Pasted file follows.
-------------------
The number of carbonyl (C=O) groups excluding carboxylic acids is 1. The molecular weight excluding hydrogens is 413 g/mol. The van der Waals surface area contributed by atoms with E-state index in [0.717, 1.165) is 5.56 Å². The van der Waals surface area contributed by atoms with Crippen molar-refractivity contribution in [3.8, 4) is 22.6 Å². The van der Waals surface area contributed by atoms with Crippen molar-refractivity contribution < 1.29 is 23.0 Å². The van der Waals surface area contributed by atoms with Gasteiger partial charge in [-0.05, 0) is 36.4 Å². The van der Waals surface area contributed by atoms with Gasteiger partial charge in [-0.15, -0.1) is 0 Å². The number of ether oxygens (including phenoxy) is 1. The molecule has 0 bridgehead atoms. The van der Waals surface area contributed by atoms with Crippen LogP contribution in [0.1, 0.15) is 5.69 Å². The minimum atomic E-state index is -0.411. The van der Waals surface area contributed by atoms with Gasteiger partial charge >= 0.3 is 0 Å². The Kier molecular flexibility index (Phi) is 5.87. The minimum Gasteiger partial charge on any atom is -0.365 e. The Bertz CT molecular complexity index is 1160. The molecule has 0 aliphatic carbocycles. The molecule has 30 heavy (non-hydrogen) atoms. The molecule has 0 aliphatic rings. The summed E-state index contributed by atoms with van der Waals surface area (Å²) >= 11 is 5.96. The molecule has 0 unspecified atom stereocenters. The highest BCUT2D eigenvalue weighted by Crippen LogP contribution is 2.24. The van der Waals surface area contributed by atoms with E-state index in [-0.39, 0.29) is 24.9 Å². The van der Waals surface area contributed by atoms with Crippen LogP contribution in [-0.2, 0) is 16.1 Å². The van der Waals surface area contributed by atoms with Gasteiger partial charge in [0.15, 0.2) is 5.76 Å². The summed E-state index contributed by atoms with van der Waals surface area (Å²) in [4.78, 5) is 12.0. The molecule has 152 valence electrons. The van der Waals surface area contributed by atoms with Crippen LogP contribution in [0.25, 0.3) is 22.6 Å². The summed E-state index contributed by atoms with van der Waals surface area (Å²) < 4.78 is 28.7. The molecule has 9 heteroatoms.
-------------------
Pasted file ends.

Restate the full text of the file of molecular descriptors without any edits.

The number of carbonyl (C=O) groups excluding carboxylic acids is 1. The molecular weight excluding hydrogens is 413 g/mol. The van der Waals surface area contributed by atoms with E-state index in [0.717, 1.165) is 5.56 Å². The van der Waals surface area contributed by atoms with Crippen molar-refractivity contribution in [3.8, 4) is 22.6 Å². The van der Waals surface area contributed by atoms with Crippen molar-refractivity contribution < 1.29 is 23.0 Å². The van der Waals surface area contributed by atoms with Gasteiger partial charge in [-0.05, 0) is 36.4 Å². The van der Waals surface area contributed by atoms with Gasteiger partial charge in [-0.15, -0.1) is 0 Å². The number of ether oxygens (including phenoxy) is 1. The molecule has 0 bridgehead atoms. The van der Waals surface area contributed by atoms with Crippen LogP contribution in [0.1, 0.15) is 5.69 Å². The minimum atomic E-state index is -0.411. The van der Waals surface area contributed by atoms with Gasteiger partial charge >= 0.3 is 0 Å². The Kier molecular flexibility index (Phi) is 5.87. The minimum Gasteiger partial charge on any atom is -0.365 e. The Bertz CT molecular complexity index is 1160. The molecule has 0 aliphatic carbocycles. The molecule has 30 heavy (non-hydrogen) atoms. The molecule has 0 aliphatic rings. The summed E-state index contributed by atoms with van der Waals surface area (Å²) >= 11 is 5.96. The molecule has 0 unspecified atom stereocenters. The highest BCUT2D eigenvalue weighted by Crippen LogP contribution is 2.24. The van der Waals surface area contributed by atoms with E-state index in [-0.39, 0.29) is 24.9 Å². The van der Waals surface area contributed by atoms with Crippen LogP contribution in [-0.2, 0) is 16.1 Å². The van der Waals surface area contributed by atoms with Gasteiger partial charge in [0.15, 0.2) is 5.76 Å². The summed E-state index contributed by atoms with van der Waals surface area (Å²) in [4.78, 5) is 12.0. The molecule has 152 valence electrons. The van der Waals surface area contributed by atoms with Crippen LogP contribution in [0.25, 0.3) is 22.6 Å². The summed E-state index contributed by atoms with van der Waals surface area (Å²) < 4.78 is 28.7. The molecule has 9 heteroatoms.